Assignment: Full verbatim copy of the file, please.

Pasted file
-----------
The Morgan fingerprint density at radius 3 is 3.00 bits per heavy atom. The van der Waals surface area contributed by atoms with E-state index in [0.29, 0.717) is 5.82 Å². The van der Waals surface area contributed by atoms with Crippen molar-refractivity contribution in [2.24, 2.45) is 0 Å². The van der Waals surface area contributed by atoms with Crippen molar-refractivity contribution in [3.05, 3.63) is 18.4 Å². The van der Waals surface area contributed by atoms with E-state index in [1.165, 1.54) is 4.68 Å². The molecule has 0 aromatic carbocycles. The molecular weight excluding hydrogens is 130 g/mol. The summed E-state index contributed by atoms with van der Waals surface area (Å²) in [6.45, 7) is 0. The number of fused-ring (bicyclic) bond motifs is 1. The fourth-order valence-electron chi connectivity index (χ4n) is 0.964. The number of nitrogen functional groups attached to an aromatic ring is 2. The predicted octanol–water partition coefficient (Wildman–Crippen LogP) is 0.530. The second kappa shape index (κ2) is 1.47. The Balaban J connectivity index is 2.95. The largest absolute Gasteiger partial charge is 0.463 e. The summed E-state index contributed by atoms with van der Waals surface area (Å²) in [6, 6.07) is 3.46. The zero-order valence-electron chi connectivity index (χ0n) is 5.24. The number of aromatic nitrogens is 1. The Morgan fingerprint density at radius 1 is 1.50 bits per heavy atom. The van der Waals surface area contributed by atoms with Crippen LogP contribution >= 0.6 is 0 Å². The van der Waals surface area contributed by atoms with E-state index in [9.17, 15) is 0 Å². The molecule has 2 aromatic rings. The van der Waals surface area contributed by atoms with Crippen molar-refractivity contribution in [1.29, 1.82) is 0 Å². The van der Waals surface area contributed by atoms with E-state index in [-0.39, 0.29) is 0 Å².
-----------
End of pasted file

The Morgan fingerprint density at radius 3 is 3.00 bits per heavy atom. The van der Waals surface area contributed by atoms with E-state index in [0.29, 0.717) is 5.82 Å². The van der Waals surface area contributed by atoms with Crippen molar-refractivity contribution in [2.24, 2.45) is 0 Å². The van der Waals surface area contributed by atoms with Crippen molar-refractivity contribution in [3.05, 3.63) is 18.4 Å². The van der Waals surface area contributed by atoms with E-state index in [1.165, 1.54) is 4.68 Å². The molecule has 0 aromatic carbocycles. The molecular weight excluding hydrogens is 130 g/mol. The summed E-state index contributed by atoms with van der Waals surface area (Å²) in [6.45, 7) is 0. The number of fused-ring (bicyclic) bond motifs is 1. The fourth-order valence-electron chi connectivity index (χ4n) is 0.964. The number of nitrogen functional groups attached to an aromatic ring is 2. The predicted octanol–water partition coefficient (Wildman–Crippen LogP) is 0.530. The second kappa shape index (κ2) is 1.47. The Balaban J connectivity index is 2.95. The largest absolute Gasteiger partial charge is 0.463 e. The summed E-state index contributed by atoms with van der Waals surface area (Å²) in [6, 6.07) is 3.46. The zero-order valence-electron chi connectivity index (χ0n) is 5.24. The number of aromatic nitrogens is 1. The Morgan fingerprint density at radius 1 is 1.50 bits per heavy atom. The van der Waals surface area contributed by atoms with Crippen LogP contribution >= 0.6 is 0 Å². The van der Waals surface area contributed by atoms with E-state index in [9.17, 15) is 0 Å². The molecule has 2 aromatic rings. The van der Waals surface area contributed by atoms with Crippen molar-refractivity contribution in [1.29, 1.82) is 0 Å². The van der Waals surface area contributed by atoms with E-state index in [-0.39, 0.29) is 0 Å².